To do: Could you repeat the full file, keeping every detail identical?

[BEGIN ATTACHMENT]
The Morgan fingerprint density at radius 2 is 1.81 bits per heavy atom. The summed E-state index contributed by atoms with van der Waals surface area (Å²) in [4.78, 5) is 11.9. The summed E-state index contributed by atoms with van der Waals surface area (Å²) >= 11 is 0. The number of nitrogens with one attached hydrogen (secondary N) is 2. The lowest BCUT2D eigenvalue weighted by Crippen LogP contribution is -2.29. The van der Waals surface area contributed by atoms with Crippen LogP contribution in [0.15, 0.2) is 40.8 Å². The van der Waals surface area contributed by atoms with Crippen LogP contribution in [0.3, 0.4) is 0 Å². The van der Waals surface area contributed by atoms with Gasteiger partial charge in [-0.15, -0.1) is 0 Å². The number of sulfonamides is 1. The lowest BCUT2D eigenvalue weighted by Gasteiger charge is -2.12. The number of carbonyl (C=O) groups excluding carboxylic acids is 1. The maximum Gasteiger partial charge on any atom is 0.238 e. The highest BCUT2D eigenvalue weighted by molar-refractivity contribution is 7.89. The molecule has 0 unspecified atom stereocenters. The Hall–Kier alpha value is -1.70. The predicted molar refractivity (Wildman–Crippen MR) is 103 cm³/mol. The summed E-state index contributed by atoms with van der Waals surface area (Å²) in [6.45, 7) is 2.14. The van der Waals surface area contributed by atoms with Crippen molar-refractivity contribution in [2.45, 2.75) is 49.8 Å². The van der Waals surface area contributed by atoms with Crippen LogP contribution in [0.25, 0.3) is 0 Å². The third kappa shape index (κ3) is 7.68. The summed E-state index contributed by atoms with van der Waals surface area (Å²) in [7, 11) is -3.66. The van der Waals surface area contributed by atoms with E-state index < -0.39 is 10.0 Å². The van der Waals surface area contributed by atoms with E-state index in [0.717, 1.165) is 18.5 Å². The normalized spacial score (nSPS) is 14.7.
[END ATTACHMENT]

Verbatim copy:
The Morgan fingerprint density at radius 2 is 1.81 bits per heavy atom. The summed E-state index contributed by atoms with van der Waals surface area (Å²) in [4.78, 5) is 11.9. The summed E-state index contributed by atoms with van der Waals surface area (Å²) >= 11 is 0. The number of nitrogens with one attached hydrogen (secondary N) is 2. The lowest BCUT2D eigenvalue weighted by Crippen LogP contribution is -2.29. The van der Waals surface area contributed by atoms with Crippen LogP contribution in [0.15, 0.2) is 40.8 Å². The van der Waals surface area contributed by atoms with Crippen LogP contribution in [0.3, 0.4) is 0 Å². The van der Waals surface area contributed by atoms with Gasteiger partial charge in [-0.15, -0.1) is 0 Å². The number of sulfonamides is 1. The lowest BCUT2D eigenvalue weighted by Gasteiger charge is -2.12. The number of carbonyl (C=O) groups excluding carboxylic acids is 1. The maximum Gasteiger partial charge on any atom is 0.238 e. The highest BCUT2D eigenvalue weighted by molar-refractivity contribution is 7.89. The molecule has 0 unspecified atom stereocenters. The Hall–Kier alpha value is -1.70. The predicted molar refractivity (Wildman–Crippen MR) is 103 cm³/mol. The summed E-state index contributed by atoms with van der Waals surface area (Å²) in [6.45, 7) is 2.14. The van der Waals surface area contributed by atoms with Crippen molar-refractivity contribution in [2.45, 2.75) is 49.8 Å². The van der Waals surface area contributed by atoms with Crippen LogP contribution in [0.25, 0.3) is 0 Å². The third kappa shape index (κ3) is 7.68. The summed E-state index contributed by atoms with van der Waals surface area (Å²) in [7, 11) is -3.66. The van der Waals surface area contributed by atoms with E-state index < -0.39 is 10.0 Å². The van der Waals surface area contributed by atoms with E-state index in [0.717, 1.165) is 18.5 Å². The normalized spacial score (nSPS) is 14.7.